“As scenic designer, I work carefully with the director and other designers to create this world, then create sketches, model renderings, and draft plans to exactly communicate my ideas to everyone involved. So, in addition to being an artist, a scenic designer is a collaborator, model maker, draftsman, illustrator, sculptor, painter, researcher, and sometimes carpenter and welder. A lighting designer must also be a draftsman, computer programmer, electrician, and technician as well as an artist,” Jim says.
Both scenic and lighting is a collaborative process, one that Jim appreciates. He pays careful attention to all areas of design, appropriately lighting a texture choice on a costume or set that is important in the play, or making sure scenery or costumes are altered by colored lighting as a conscious choice and not a mistake.
“From the beginning of a project, I look at every design as a challenge, and look for the problems or challenges to solve. Every design is different. In fact, I have had the chance to design a show more than once and the design has always been different because of that collaborative thing. There are different directors or actors or other designers involved,” Jim says, noting that design isn’t just about how things look. “I think good design doesn’t call attention to itself, so if you were to see a show I worked on and you came away thinking that was a great set design or lighting design, but couldn’t remember anything else about the show, I would consider that a failure.”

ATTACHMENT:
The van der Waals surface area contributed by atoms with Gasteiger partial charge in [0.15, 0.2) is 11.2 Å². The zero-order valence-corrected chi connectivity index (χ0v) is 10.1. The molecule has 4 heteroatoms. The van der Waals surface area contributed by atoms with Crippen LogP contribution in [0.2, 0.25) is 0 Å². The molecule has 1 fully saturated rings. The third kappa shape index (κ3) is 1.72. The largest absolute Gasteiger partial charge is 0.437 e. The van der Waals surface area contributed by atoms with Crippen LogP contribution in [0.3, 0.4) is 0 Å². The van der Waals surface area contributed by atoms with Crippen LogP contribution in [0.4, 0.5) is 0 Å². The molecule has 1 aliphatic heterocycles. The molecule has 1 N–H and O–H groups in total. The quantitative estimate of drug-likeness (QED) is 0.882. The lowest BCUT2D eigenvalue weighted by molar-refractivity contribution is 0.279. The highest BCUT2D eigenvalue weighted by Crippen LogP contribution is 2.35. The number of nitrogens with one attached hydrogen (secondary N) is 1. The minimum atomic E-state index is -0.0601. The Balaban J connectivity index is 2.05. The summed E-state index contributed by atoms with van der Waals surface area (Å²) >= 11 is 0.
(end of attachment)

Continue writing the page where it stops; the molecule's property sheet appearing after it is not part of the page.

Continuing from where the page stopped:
Matt Reynolds, theatre manager and resident lighting and sound designer at the ASNMSU Center for the Arts, juggles a variety of tasks to maintain, operate, and improve the center. On any given day, his attention might be on maintaining schedules for all the spaces; contracting and running rental events; submitting work orders for repairs; planning and budgeting improvements to the facility; tweaking door lock schedules, HVAC settings, and security cameras; serving as safety officer and tour guide; and maintaining inventory. As resident lighting and sound designer, he teaches classes, designs shows, mentors student designers, and serves on various committees.
“Ever since I began working backstage as a teenager, I have watched the magic of theatre and tried to figure out ‘how they did that.’ At first, it was like seeing the truth behind a magic trick, or a spoiler. But now I watch shows and marvel objectively over the technical choices made to achieve artistic goals,” says Matt, who has been in professional theatre for 15 years, working everything from shoestring storefront and university or regional theatre to touring concerts and Broadway shows.
To Matt, technical choices must support and heighten that reality of the show on stage, like reinforcing the time of day with lighting or finding the right piece of music for the mood of a moment. “What’s unique about lighting and sound is that they play on the subconscious rather than the conscious; that is, the audience usually isn’t paying attention to it. This absence of focus allows lighting and sound to play in the emotional world rather than the real world, the imagination rather than the visual. Seeing a character get hanged onstage is shocking and enveloping, but hearing the crack of the neck is what sends shivers down the spine.”